Close Close

Regulation and Compliance > State Regulation

Serio: NAIC Outreach To Congress Is Working

Your article was successfully shared with the contacts you provided.

Serio: NAIC Outreach To Congress Is Working



The House Financial Services Committee and the National Association of Insurance Commissioners share a joint desire to preserve state regulation of insurance, New York Insurance Superintendent Greg Serio says.

In an interview with National Underwriter, Serio says that while he expects the committee to consider legislation on improving insurance regulation, the bill will likely focus on using federal tools to encourage states to enact reforms, rather than creating a federal regulatory presence.

The Kansas City, Mo.-based NAIC, Serio says, has been involved in an enhanced Congressional Outreach program aimed at communicating the efforts of states and the NAIC to improve insurance regulation and the ability of states to respond to specific state concerns.

While Congressional Outreach is not new for NAIC, Serio says, it has been stepped up recently with more commissioners taking part in one-on-one discussions with members of their congressional delegations.

The effort, he says, has been very favorably received by members of Congress and has allowed NAIC to dispel some misconceptions about the pace of reform.

During one hearing, Serio notes, some members of the House Financial Services Committee expressed concerns that reforms were taking too long to implement.

It was very important for NAIC, he says, to correct any misconceptions about the pace of change. NAIC and the states, Serio says, are developing a culture of change, in which the regulatory system is being constantly scrutinized for improvements.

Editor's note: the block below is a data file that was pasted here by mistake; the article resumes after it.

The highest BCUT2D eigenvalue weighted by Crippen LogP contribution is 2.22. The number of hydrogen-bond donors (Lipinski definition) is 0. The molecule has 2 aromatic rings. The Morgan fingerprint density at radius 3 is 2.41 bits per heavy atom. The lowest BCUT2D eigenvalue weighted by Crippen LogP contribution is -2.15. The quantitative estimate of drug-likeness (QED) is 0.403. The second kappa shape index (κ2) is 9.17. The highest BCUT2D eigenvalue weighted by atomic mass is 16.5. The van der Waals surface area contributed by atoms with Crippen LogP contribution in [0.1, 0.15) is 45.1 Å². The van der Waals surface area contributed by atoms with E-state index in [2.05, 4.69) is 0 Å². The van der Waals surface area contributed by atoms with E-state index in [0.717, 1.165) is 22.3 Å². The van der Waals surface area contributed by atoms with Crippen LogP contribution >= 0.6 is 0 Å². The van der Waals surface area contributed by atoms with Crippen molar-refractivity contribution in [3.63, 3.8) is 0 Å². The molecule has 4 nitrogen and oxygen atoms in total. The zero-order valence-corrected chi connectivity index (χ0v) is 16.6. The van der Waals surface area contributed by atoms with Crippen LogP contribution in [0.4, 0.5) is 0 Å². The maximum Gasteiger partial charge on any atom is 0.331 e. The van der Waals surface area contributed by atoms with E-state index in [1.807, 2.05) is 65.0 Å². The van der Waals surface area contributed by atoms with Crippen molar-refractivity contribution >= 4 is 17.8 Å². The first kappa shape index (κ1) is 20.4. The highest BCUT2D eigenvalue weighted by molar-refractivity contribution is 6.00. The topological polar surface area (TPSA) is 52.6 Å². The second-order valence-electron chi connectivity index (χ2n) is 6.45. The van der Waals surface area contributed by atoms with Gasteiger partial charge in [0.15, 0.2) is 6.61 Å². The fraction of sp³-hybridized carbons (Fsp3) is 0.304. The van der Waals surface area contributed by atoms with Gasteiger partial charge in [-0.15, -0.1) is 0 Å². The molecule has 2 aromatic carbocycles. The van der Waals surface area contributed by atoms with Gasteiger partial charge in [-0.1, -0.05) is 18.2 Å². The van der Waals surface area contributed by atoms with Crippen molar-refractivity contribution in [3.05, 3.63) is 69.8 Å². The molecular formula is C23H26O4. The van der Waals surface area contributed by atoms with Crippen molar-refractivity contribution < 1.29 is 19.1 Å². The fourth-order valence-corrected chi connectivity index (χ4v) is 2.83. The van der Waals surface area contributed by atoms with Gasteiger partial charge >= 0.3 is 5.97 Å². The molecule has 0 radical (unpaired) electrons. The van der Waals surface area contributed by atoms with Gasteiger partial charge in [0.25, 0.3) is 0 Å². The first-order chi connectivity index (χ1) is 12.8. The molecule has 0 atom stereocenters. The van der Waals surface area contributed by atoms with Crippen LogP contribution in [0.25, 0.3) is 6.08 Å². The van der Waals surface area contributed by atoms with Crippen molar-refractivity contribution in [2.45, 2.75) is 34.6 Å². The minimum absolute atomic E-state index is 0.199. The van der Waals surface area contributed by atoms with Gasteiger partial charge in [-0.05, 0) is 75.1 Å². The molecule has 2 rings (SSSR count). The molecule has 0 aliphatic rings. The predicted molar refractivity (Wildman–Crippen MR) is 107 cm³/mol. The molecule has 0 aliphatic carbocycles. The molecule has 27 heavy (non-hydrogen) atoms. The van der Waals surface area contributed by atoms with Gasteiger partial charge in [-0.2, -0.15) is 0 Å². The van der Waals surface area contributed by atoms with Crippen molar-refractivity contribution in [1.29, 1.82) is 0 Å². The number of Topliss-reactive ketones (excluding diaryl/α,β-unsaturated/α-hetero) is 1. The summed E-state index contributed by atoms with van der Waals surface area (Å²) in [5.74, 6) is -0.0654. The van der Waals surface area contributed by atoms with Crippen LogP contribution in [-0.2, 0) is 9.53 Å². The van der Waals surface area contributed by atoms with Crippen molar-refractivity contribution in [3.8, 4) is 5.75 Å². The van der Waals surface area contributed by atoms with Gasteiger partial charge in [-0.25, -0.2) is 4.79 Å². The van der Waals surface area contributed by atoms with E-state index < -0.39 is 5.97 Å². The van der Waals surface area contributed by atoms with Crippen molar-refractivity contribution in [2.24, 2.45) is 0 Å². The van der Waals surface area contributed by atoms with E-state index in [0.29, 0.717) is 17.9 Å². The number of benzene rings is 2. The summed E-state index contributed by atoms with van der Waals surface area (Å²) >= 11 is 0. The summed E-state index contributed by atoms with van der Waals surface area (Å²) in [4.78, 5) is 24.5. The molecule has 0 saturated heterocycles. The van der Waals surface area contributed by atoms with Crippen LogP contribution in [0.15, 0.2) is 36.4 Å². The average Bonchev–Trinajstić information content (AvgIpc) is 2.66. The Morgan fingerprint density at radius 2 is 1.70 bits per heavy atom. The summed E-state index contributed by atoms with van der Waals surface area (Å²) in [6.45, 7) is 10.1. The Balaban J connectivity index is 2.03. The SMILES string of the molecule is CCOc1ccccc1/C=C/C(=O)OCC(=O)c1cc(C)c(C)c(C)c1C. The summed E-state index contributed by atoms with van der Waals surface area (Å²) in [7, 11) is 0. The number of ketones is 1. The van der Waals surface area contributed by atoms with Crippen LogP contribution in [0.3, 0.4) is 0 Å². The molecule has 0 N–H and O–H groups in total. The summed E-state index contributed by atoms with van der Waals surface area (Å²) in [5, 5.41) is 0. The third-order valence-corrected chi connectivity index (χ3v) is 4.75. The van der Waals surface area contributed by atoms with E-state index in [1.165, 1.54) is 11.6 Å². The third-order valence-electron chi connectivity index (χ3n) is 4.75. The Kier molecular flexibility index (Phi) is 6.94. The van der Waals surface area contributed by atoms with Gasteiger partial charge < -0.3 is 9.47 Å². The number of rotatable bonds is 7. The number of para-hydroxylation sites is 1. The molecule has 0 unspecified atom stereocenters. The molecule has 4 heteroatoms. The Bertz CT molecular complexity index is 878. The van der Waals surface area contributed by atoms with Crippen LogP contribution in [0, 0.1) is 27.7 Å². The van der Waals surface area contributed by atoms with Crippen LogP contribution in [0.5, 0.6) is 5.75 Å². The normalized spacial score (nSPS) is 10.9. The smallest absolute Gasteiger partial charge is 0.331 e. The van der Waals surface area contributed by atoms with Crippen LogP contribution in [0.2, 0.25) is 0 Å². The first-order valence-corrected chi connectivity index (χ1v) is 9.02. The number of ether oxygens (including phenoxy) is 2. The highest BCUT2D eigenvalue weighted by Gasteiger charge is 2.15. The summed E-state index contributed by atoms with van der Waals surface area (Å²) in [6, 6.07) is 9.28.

So far, Serio says, members of Congress seem impressed with the work NAIC and the states have done.

Asked whether NAICs efforts have helped take optional federal chartering of insurance companies off the table as a legislative option, he says, “Im not sure it has ever been on the table.”

The discussions, he says, have always revolved around modernizing state regulation. The committee is not looking at replacing the state system, he says.

Serio says that while NAIC continues its Congressional Outreach program, the next step is to go directly to insurance company chief executive officers to discuss regulatory reform.

“We have not given equal time to CEOs who are clamoring for change,” Serio says.

He says that while many CEOs, both on the life insurance side and the property-casualty insurance side, seem to think OFC is some kind of panacea, there are differences among the industries.

Some p-c CEOs, Serio says, have the perception that their concerns have not really been part of the state regulatory reform discussion. Property-casualty executives, he says, have not bought into the NAICs modernization effort to the same extent as life executives.

That, he adds as an aside, raises the question of why so many life insurers are clamoring for OFC.

But he notes that p-c insurance involves more geographic distribution and more risk distribution than life insurance, where the products dont vary significantly from state to state.

NAIC, Serio says, needs to speak directly to CEOs who may become more positive toward state regulation when they see what is being done on modernization.

Reproduced from National Underwriter Life & Health/Financial Services Edition, March 12, 2004. Copyright 2004 by The National Underwriter Company in the serial publication. All rights reserved.Copyright in this article as an independent work may be held by the author.